The highest paid hedge fund manager in the United States made $3 million an hour in 2012, with many also-ran managers way down on the list to $1 million an hour. Meanwhile, a middle-aged woman living in a rotting, desiccated Detroit suburb has lost her transportation to her minimum wage job at $7.25 an hour that is two hours away. The city of Detroit can no longer afford to keep city buses running.

Detroit–The Incredible Shrinking City

   Anyone who believes that our economy and the middle class are recovering should review “Detropia,” the PBS special about the economic woes of Detroit, once the capital and capitol city of the middle class. Once the fastest growing city in the entire world, it is now the fastest-shrinking city within the United States. In 1930 at the beginning of the Great Depression Detroit started to build the most powerful industrial base in the world because of the exponential growth of the auto industry. The city of Detroit won World War II for the Allies, building jeeps, trucks, tanks, and airplanes. Detroit was called the “Arsenal of Democracy” around the world.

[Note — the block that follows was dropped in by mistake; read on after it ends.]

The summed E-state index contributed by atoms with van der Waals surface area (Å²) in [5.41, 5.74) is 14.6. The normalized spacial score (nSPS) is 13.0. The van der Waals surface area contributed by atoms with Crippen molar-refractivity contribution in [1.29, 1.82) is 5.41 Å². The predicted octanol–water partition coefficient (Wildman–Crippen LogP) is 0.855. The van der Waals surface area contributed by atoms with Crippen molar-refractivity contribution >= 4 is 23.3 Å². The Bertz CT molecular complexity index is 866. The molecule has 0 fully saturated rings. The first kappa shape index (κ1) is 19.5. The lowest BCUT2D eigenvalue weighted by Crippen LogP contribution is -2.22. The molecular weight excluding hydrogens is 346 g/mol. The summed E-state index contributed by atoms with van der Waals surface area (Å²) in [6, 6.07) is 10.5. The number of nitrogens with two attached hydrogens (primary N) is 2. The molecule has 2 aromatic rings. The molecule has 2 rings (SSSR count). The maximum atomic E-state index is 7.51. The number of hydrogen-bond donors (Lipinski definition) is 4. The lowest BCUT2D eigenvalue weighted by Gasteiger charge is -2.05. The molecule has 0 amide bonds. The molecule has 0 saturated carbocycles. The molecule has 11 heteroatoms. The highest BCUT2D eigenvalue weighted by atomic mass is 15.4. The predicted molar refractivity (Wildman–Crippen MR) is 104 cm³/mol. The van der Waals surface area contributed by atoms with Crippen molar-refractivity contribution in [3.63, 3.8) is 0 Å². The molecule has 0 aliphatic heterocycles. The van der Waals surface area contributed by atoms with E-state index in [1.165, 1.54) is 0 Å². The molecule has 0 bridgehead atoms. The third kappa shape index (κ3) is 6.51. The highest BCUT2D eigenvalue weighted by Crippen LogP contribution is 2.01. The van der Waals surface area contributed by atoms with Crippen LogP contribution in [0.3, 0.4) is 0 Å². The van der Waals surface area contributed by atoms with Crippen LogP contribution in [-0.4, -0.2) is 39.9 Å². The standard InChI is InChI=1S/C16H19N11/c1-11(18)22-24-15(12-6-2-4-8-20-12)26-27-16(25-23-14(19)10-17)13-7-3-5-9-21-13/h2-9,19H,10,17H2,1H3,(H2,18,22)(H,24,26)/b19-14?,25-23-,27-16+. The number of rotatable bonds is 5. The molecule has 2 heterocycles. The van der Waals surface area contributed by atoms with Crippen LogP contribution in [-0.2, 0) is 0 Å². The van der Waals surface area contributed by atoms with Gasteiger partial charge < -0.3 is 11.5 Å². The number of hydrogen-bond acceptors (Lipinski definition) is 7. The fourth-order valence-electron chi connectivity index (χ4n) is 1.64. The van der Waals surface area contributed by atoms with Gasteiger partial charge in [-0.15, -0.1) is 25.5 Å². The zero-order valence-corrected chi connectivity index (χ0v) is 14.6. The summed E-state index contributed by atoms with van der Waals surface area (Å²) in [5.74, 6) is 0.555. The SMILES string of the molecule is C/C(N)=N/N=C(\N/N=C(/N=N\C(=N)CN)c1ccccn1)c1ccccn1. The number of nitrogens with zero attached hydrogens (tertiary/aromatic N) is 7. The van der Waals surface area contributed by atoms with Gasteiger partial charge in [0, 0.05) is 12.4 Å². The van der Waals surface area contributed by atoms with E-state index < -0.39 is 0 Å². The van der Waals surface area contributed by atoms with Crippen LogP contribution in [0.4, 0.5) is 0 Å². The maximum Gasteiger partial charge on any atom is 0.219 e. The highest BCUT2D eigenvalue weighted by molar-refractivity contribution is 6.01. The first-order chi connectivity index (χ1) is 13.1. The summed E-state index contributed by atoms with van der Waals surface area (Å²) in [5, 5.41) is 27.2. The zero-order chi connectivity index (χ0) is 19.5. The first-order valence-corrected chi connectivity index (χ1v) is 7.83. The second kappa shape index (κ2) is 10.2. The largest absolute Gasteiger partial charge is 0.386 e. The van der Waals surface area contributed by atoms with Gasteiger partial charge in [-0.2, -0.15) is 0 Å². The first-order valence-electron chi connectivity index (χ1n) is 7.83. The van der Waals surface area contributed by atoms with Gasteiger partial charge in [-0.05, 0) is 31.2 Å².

A few years after the war 1.8 million people were living in Detroit, a symbol of urban sprawl, consuming a land area larger than Los Angeles, Boston, and Manhattan combined. The middle class wanted parks, green spaces, large lots, and good schools. It was the beginning of what was later called “The American Dream.” Today the population is around 780,000, but it is very hard to count. Every 20 minutes another family leaves. Over 100,000 large comfortable family homes are vacant. Hundreds of blocks have only one or two inhabited houses.
   The filmmakers take their audience on a tour of miles of huge, abandoned auto and auto parts plants. They even film a team of gypsy salvagers tearing the plants apart to get the steel, copper, and other metals they sell to metal dealers and junkyards. Ironically the salvaged metals are sold to China—to turn into cars exported to the United States. The director of the film emphasizes this by showing Chinese cars, selling at about half the price of American, at the 2012 Detroit Auto Show.